Yesterday I read Roger Lowenstein’s review of Onward, by Howard Schulz, the CEO of Starbucks. I haven’t read the book, but I vehemently disagree with a couple of points Mr. Lowenstein tries to make. In fact, I hope to ensure that he fails to make them. Let’s take them seriatim.
Crimes of Passion and Promotion
Mr. Lowenstein criticizes Mr. Schulz’s having a hand in writing the book, noting: “His account is unabashedly promotional—‘Behind every cup of Starbucks is the world’s highest quality, ethically sourced coffee beans’—and replete with red-white-and-blue motivational maxims.”
How could the CEO be anything less than an unabashed promoter of the brand? His role as a leader is to provide vision, meaning, and message. If he didn’t believe that it is important that Starbucks provide the highest quality, ethically sourced beans deeply enough to speak about it again and again, how should he expect his employees to behave when confronted with the inevitable trade-offs that are made as part of doing business? He is setting a standard that defines the brand to its customers, and he is setting a standard for his employees.
If it is not his job to provide the “red-white-and-blue motivational maxims,” exactly whose job is it to provide the work of making coffee with meaning? Think about that for a minute—Starbucks makes coffee. Inspired by that? Hardly.
Should Schulz instead be impartial? Should he expect those in his employ to be impartial to what the brand means? Would Starbucks be Starbucks if Schulz and his leadership believed less? If they spoke less?
High Crimes Italicized
Schulz is also criticized for his font choice (italics) and more motivation: “In the same dime-store inspirational vein, he italicizes the content of his emails and speeches, as if every word were transcendent. ‘The power of this company is you.’ Mr. Schultz’s evangelism notwithstanding, these ephemera are not the Dead Sea Scrolls.”
Personally, I can’t think of anything better than a leader attempting to make her words transcendent, nor can I think of more empowering message than “the power of this company is you.” If you are a leader, would you have your employees believe something less?
The truth is, if you are an employee of a company, you are the company. This is especially true if you are a customer-facing employee. Schulz is reminding employees of a fact that more employees of more companies could stand to be reminded of—and much more frequently. We bemoan the death of customer service, but mock the transformational language that might inspire it.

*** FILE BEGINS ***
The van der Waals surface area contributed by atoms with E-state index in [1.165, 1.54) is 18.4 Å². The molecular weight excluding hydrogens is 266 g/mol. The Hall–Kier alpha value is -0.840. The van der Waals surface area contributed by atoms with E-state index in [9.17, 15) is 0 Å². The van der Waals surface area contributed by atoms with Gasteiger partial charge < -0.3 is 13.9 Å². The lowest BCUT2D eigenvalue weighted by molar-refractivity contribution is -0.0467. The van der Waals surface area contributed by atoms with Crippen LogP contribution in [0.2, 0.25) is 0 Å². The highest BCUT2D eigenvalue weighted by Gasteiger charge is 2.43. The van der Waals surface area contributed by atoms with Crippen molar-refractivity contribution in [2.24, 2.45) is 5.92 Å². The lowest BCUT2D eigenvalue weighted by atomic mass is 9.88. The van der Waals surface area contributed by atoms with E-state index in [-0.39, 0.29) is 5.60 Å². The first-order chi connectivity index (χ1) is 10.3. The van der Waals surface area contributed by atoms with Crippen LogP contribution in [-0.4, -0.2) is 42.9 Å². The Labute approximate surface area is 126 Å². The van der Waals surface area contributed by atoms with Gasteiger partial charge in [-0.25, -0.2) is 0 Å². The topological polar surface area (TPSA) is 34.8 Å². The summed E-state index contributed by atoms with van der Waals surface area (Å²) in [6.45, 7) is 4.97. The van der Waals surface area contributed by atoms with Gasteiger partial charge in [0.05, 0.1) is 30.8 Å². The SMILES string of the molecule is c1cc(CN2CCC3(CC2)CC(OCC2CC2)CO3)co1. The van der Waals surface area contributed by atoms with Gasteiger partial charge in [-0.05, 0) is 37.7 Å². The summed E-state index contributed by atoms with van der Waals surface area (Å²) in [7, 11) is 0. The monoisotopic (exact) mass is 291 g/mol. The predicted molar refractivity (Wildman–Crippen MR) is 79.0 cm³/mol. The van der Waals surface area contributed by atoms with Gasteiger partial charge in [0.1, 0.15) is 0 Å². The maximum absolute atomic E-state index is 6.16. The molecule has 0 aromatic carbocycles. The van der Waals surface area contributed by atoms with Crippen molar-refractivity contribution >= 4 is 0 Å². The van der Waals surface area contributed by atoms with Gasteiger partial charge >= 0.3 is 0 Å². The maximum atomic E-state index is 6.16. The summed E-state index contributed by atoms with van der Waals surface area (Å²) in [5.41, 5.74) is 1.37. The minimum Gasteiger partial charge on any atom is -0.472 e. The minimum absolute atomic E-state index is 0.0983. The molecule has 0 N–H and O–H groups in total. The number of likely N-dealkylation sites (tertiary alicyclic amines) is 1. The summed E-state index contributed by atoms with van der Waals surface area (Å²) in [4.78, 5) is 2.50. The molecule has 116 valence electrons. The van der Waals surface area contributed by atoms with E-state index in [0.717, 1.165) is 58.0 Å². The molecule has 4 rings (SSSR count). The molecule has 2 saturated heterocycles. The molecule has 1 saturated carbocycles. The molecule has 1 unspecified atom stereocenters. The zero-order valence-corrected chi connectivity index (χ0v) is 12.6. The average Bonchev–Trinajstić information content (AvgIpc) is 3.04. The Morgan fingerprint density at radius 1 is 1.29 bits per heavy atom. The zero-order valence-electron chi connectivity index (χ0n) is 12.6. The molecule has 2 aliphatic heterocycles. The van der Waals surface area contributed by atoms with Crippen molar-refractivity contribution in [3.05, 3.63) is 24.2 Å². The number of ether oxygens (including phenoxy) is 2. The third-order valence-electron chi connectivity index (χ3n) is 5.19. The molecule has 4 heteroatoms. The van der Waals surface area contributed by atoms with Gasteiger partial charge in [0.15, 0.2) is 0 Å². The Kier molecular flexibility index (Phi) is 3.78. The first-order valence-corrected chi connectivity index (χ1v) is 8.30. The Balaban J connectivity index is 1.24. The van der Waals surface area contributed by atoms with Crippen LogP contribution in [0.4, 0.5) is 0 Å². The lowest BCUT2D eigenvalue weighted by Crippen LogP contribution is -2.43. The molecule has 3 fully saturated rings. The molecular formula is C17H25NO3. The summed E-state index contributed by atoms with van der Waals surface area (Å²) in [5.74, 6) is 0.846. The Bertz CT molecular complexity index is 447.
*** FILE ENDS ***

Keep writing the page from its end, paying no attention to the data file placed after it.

Why shouldn’t his words be a call to be something greater, something more than a coffee shop?
For those of us in sales, if you don’t believe, no one else will either. You know exactly what this means without me saying one word more.
If you are a CEO or business leader, know that if you don’t believe, neither your sales force nor your employees will believe either.
Dispassionate people are uninspiring and insipid.
Words! Words! Words!
It sucks the life out of people, and it sucks the life out of business.
Diving in deeply and believing isn’t always easy, but anything less is living a life of mediocrity. People want to be passionate about the things they love. They want meaningful work, and they want a meaningful life.
The words that we use to talk about business—and sales—don’t have to be dispassionate, staid, or banal. Why shouldn’t they be inspiring, exciting, passionate, calls to action that move people to provide a better experience? Why should they provide less than meaning?
If Schulz is guilty, what crimes is Jobs guilty of for suggesting his team put a dent in the universe?
Disclaimer: This post, like most I write, was powered by Starbucks coffee. I drink it religiously, even though it isn’t my absolute favorite. My absolute favorite is Intelligentsia, because of their shockingly great and life-altering espresso, but Chicago is a little out of my way most of the time. My local favorite is Stauf’s, whose coffee is simply exceptional, especially their Baba Budan and Kaldi’s blends.
Does “professionalism” require a lack of passion?
How do good leaders—and good salespeople (same thing)—use words to convey something emotional, like meaning?
This has to be a whole separate post, but I’ll ask anyway. What is the price of cynicism in business? What is the price you pay for not believing?
Not enough to really hit home for you? Let’s try this one: What is the price your customers pay when your delivery team is cynical and doesn’t believe that their work is important?
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Filed under: Sales 3.0